Thursday, August 27, 2015
I recently posted about the need for law schools to fund the AALS so that it can become a resource for journalists and encourage more accurate and balanced press coverage. I noted how unrepresentative and disconnected from reality the press coverage has been, and that individual law professors and deans who have pointed this out have faced ad hominem attacks and other abuse, which has had a chilling effect on speech.
The online gossip blog Above the Law has been kind enough to illustrate my point by responding with a series of misrepresentations and ad hominem attacks. They’ve misrepresented my calls for provision of honest and accurate information as an invitation to lying and propaganda (and included a Pinocchio cartoon in cased anyone missed their headline) and somehow managed to dredge up completely irrelevant and salacious allegations against a former Dean, who I mentioned in my post only because of the attacks he and his law school faced immediately after his 2012 New York Times editorial.
I believe that law schools should provide accurate information to the public in an efficient way. There is nothing unethical about this view and no reason to keep it secret, which is why I have openly posted these views on a blog that anyone and everyone in the world can read.
ATL has done a terrible job in terms of accuracy and balance in their reporting—repeatedly misrepresenting (here and here) my and Frank McIntyre’s peer-reviewed research on The Economic Value of a Law Degree —and the way in which they’ve depicted well intentioned efforts to correct the record is yet another example of biased reporting, anti-law school vitriol, and of the need for active efforts to correct the record and provide greater balance.
Tuesday, August 25, 2015
ADDENDUM: A critique of William Bradford's article by Prof. Jeremy Rabkin (George Mason):
When an article proposes to arrest law professors and bomb law schools and nearby TV studios, it’s not engaging in “controversy,” but slipping into an alternate universe. It’s not “discomforting.” It is bonkers. The journal could not reasonably have expected readers to “respond” – unless to ask, “Are you out of your minds?”
Paul Campos, who has admitted in writing that, as an academic, he is a "fraud," takes to the pages of CHE to question the scholarly integrity of an actual scholar, mostly through innuendo and repetition of points made already by Steven Lubet (Northwestern). Campos writes:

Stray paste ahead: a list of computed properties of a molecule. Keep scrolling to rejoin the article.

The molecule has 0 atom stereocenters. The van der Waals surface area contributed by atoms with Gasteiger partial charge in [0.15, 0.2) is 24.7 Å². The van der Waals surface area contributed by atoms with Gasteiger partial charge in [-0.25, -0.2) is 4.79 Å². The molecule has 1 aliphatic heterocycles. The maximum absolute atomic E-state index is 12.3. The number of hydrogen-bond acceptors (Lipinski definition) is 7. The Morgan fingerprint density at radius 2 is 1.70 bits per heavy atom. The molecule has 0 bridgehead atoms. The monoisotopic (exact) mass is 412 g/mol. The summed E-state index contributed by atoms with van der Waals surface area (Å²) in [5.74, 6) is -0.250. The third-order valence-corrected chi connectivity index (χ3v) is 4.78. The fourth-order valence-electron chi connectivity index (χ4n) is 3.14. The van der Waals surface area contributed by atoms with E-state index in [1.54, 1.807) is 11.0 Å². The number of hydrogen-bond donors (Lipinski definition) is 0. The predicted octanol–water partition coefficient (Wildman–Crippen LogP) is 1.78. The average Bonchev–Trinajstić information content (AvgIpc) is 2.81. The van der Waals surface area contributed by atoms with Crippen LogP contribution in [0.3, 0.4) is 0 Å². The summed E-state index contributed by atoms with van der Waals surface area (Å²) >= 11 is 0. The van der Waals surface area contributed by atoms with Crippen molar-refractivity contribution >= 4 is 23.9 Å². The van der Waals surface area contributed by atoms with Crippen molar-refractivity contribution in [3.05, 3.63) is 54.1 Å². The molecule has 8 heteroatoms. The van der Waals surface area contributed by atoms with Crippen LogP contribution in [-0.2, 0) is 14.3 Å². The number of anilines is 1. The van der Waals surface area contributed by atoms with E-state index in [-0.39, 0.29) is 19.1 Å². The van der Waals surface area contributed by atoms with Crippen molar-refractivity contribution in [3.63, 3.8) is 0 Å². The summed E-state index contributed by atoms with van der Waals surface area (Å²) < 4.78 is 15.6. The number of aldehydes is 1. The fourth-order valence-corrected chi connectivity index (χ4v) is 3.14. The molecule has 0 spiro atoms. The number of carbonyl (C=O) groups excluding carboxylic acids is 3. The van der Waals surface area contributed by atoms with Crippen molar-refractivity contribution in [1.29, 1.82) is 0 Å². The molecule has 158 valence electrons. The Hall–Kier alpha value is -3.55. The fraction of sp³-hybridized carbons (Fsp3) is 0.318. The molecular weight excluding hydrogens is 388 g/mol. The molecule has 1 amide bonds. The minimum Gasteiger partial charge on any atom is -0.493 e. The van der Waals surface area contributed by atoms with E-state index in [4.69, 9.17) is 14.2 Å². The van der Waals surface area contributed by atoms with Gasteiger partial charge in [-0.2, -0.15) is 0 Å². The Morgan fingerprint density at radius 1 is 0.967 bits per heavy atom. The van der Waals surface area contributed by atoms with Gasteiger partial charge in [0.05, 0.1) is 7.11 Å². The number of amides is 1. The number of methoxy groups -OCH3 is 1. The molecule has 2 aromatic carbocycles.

How did a book consisting of so many [sic] unsourced, contradictory, and improbable events get published by a prestigious academic press and praised to the skies by prominent scholars and intellectuals?
Quoting this line to me in an e-mail, a colleague elsewhere offered an answer: "Well, Paul, the same way you got tenure! Academia is weaker than people think." To be clear, the criticisms of the Goffman book are underwhelming (contrast this investigation, which largely supports Goffman), while the evidence, including his own words, that Campos is a malevolent fraud is overwhelming.
Looking on the bright side, I suppose it's a sign that the "law school crisis" is over that Campos has found a new bandwagon to join in his relentless quest to remain in the media spotlight.
Monday, August 24, 2015
Earlier this month, I charted the overwhelmingly negative press coverage of law schools and the legal profession over the last 5 years and discussed the disconnect between the news slant and economic reality. To the extent that news coverage dissuaded individuals from attending law school for financial reasons, or caused them to delay attending law school, newspapers will on average have cost each prospective law students tens of thousands, or even hundreds of thousands of dollars. The total economic harm across all prospective law students could easily be in the low billions of dollars.*
What can we learn from this?
Thursday, August 20, 2015